Verification of Open Interactive Markov Chains

by Tomáš Brázdil, Holger Hermanns, Jan Krčál, Jan Křetínský, Vojtěch Řehák, A full version of the paper presented at conference FSTTCS 2012. November 2012, 52 pages.

FIMU-RS-2012-04. Available as Postscript, PDF.


Interactive Markov chains (IMC) are compositional behavioral models extending both labeled transition systems and continuous-time Markov chains. IMC pair modeling convenience - owed to compositionality properties - with effective verification algorithms and tools - owed to Markov properties. Thus far however, IMC verification did not consider compositionality properties, but considered closed systems. This paper discusses the evaluation of IMC in an open and thus compositional interpretation. For this we embed the IMC into a game that is played with the environment. We devise algorithms that enable us to derive bounds on reachability probabilities that are assured to hold in any composition context.

Parameter Identification and Model Ranking of Thomas Networks

by Hannes Klarner, Adam Streck, David Šafránek, Juraj Kolcak, Heike Siebert, A full version of the paper presented at conference CMSB 2012. November 2012, 39 pages.

FIMU-RS-2012-03. Available as Postscript, PDF.


We propose a new methodology for identification and analysis of discrete gene networks as defined by Rene Thomas, supported by a tool chain: (i) given a Thomas network with partially known kinetic parameters, we reduce the number of acceptable parametrizations to those that fit time-series measurements and reflect other known constraints by an improved technique of coloured LTL model checking performing efficiently on Thomas networks in distributed environment; $(ii)$ we introduce classification of acceptable parametrizations to identify the most optimal ones; (iii) we propose a way of visualising parametrizations dynamics wrt time-series data. The methodology is validated on a rat neural development case study; (iv) finally we provide description of developed algorithms and evaluation of their performance.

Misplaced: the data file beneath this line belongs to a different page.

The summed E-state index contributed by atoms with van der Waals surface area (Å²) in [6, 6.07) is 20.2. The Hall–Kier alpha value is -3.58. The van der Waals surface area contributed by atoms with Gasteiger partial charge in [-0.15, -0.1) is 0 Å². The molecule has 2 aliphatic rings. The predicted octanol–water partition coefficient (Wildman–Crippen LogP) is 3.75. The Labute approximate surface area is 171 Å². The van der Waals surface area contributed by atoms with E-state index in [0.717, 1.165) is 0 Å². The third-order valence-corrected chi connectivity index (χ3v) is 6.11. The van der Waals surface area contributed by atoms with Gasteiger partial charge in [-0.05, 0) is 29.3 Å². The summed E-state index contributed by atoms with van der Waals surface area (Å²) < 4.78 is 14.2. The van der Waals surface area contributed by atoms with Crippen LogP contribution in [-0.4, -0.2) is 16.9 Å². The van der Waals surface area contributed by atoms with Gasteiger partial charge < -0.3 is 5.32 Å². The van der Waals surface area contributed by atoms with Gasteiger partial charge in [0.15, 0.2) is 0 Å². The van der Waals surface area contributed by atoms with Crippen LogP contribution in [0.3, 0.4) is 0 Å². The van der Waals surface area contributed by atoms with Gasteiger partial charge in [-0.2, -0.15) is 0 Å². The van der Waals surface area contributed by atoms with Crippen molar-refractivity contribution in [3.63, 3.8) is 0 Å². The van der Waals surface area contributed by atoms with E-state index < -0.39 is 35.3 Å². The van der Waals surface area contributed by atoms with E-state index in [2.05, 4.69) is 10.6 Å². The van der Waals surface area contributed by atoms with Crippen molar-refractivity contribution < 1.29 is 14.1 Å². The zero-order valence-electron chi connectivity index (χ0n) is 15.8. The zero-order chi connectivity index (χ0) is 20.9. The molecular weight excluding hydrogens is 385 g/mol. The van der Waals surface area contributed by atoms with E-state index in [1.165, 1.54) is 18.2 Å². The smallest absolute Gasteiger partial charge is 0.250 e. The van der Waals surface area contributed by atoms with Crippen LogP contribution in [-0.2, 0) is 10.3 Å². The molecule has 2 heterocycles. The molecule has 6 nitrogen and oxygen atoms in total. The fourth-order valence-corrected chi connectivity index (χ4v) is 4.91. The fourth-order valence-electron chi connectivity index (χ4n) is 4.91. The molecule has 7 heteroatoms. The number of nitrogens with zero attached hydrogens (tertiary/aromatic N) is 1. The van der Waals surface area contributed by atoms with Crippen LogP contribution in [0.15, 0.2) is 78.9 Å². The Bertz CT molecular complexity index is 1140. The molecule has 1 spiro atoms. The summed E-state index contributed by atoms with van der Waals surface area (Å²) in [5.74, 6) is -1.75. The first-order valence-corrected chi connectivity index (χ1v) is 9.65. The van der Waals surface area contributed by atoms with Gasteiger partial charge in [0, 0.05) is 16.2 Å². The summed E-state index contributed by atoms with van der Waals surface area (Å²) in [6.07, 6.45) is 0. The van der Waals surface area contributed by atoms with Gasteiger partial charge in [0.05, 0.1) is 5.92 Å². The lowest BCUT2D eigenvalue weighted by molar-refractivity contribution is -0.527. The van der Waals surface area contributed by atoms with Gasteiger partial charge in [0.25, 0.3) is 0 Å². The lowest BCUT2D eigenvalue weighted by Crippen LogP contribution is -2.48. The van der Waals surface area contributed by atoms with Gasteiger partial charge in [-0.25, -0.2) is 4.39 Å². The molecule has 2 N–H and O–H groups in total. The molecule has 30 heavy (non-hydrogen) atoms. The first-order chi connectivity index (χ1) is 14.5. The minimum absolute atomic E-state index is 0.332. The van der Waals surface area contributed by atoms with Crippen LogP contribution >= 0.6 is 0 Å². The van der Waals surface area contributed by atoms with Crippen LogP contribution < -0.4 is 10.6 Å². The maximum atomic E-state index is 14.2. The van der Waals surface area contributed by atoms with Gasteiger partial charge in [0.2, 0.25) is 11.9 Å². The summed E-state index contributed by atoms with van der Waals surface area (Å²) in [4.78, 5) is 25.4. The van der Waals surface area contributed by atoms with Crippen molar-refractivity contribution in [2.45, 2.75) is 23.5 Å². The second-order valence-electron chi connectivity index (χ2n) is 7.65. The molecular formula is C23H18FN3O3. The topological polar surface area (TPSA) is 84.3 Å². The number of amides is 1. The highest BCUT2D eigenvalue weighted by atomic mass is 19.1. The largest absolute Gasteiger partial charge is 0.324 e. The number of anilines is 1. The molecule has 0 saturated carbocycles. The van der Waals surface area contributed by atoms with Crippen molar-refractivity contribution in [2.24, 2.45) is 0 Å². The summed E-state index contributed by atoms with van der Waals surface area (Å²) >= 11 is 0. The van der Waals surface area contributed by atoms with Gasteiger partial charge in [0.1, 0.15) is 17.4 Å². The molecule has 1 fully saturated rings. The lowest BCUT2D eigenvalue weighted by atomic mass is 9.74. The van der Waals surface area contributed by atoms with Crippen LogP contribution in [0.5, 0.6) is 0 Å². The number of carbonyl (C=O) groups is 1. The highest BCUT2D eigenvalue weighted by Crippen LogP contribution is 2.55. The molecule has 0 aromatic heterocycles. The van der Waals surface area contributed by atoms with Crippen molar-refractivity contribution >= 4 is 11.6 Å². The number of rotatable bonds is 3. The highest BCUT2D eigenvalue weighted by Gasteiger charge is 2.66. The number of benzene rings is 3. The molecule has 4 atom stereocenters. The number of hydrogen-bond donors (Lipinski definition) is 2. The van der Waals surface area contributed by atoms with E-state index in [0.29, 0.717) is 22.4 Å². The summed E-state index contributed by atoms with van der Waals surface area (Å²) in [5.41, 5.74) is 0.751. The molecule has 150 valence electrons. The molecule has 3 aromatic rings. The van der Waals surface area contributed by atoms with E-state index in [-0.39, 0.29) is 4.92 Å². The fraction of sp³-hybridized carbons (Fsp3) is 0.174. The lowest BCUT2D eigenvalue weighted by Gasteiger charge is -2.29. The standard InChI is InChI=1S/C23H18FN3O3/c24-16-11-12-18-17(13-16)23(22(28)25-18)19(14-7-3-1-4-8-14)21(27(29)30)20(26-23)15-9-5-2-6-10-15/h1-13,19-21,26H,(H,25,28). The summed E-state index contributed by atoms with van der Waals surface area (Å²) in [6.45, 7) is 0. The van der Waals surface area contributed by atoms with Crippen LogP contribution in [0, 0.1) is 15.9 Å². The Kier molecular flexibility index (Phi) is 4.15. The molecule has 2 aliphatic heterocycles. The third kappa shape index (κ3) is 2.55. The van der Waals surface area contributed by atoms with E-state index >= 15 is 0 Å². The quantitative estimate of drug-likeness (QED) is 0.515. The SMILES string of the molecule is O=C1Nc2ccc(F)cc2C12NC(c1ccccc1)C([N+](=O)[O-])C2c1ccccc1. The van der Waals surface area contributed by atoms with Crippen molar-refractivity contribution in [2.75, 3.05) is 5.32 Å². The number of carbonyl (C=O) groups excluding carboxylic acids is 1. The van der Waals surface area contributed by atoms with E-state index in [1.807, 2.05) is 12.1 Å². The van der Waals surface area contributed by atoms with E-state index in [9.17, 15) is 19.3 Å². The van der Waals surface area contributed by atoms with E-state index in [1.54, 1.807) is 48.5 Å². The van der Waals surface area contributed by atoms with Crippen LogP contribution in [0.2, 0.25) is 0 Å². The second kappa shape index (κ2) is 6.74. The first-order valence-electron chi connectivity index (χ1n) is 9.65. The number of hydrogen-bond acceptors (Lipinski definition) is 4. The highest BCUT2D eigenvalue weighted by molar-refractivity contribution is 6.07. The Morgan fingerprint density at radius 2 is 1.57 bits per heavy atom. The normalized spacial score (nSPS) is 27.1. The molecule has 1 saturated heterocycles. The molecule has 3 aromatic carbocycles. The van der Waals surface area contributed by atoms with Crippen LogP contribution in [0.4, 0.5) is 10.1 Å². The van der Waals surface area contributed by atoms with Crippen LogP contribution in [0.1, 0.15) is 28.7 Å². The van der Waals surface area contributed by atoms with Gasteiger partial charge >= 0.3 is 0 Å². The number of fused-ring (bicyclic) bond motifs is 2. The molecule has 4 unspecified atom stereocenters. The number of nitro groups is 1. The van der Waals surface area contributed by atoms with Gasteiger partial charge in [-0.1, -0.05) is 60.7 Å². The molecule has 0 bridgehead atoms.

Modal Process Rewrite Systems

by Nikola Beneš, Jan Křetínský, A full version of the paper presented at ICTAC 2012. June 2012, 25 pages.

FIMU-RS-2012-02. Available as Postscript, PDF.


We consider modal transition systems with infinite state space generated by finite sets of rules. In particular, we extend process rewrite systems to the modal setting and investigate decidability of the modal refinement relation between systems from various subclasses. Since already simulation is undecidable for most of the cases, we focus on the case where either the refined or the refining process is finite. Namely, we show decidability for pushdown automata extending the non-modal case and surprising undecidability for basic parallel processes. Further, we prove decidability when both systems are visibly pushdown automata. For the decidable cases, we also provide complexities. Finally, we discuss a notion of bisimulation over MTS.

Dual-Priced Modal Transition Systems with Time Durations

by Nikola Beneš, Jan Křetínský, Kim Guldstrand Larsen, Mikael Moeller, Jiří Srba, A full version of the paper presented at conference LPAR 2012. January 2012, 23 pages.

FIMU-RS-2012-01. Available as Postscript, PDF.


Modal transition systems are a well-established specification formalism for a high-level modelling of component-based software systems. We present a novel extension of the formalism called modal transition systems with durations where time durations are modelled as controllable or uncontrollable intervals. We further equip the model with two kinds of quantitative aspects: each action has its own running cost per time unit, and actions may require several hardware components of different costs. We ask the question, given a fixed budget for the hardware components, what is the implementation with the cheapest long-run average reward. We give an algorithm for computing such optimal implementations via a reduction to a new extension of mean payoff games with time durations and analyse the complexity of the algorithm.